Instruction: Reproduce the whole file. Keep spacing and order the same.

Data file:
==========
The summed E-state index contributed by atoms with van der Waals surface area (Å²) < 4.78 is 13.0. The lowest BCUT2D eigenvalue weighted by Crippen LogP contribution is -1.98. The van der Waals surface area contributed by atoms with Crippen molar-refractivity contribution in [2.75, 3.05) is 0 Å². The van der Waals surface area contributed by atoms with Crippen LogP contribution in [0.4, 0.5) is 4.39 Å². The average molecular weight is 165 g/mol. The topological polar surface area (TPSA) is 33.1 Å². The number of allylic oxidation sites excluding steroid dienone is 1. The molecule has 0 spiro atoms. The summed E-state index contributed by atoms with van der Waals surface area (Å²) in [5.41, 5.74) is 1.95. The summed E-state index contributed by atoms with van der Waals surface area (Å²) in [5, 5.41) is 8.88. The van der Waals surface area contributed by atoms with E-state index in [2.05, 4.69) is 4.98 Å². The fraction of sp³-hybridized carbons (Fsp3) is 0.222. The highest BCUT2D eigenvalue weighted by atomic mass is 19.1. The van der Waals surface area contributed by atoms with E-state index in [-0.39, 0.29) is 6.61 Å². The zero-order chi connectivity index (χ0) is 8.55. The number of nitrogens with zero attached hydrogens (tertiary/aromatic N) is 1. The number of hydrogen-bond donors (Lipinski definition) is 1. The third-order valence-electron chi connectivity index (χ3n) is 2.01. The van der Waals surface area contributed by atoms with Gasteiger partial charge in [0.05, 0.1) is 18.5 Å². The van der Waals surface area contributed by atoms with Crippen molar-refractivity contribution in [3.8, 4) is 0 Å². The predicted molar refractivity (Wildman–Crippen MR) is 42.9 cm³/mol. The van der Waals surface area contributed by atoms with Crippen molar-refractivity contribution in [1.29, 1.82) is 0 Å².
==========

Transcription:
The summed E-state index contributed by atoms with van der Waals surface area (Å²) < 4.78 is 13.0. The lowest BCUT2D eigenvalue weighted by Crippen LogP contribution is -1.98. The van der Waals surface area contributed by atoms with Crippen molar-refractivity contribution in [2.75, 3.05) is 0 Å². The van der Waals surface area contributed by atoms with Crippen LogP contribution in [0.4, 0.5) is 4.39 Å². The average molecular weight is 165 g/mol. The topological polar surface area (TPSA) is 33.1 Å². The number of allylic oxidation sites excluding steroid dienone is 1. The molecule has 0 spiro atoms. The summed E-state index contributed by atoms with van der Waals surface area (Å²) in [5.41, 5.74) is 1.95. The summed E-state index contributed by atoms with van der Waals surface area (Å²) in [5, 5.41) is 8.88. The van der Waals surface area contributed by atoms with E-state index in [2.05, 4.69) is 4.98 Å². The fraction of sp³-hybridized carbons (Fsp3) is 0.222. The highest BCUT2D eigenvalue weighted by atomic mass is 19.1. The van der Waals surface area contributed by atoms with E-state index in [-0.39, 0.29) is 6.61 Å². The zero-order chi connectivity index (χ0) is 8.55. The number of nitrogens with zero attached hydrogens (tertiary/aromatic N) is 1. The number of hydrogen-bond donors (Lipinski definition) is 1. The third-order valence-electron chi connectivity index (χ3n) is 2.01. The van der Waals surface area contributed by atoms with Gasteiger partial charge in [0.05, 0.1) is 18.5 Å². The van der Waals surface area contributed by atoms with Crippen molar-refractivity contribution in [3.8, 4) is 0 Å². The predicted molar refractivity (Wildman–Crippen MR) is 42.9 cm³/mol. The van der Waals surface area contributed by atoms with Crippen molar-refractivity contribution in [1.29, 1.82) is 0 Å².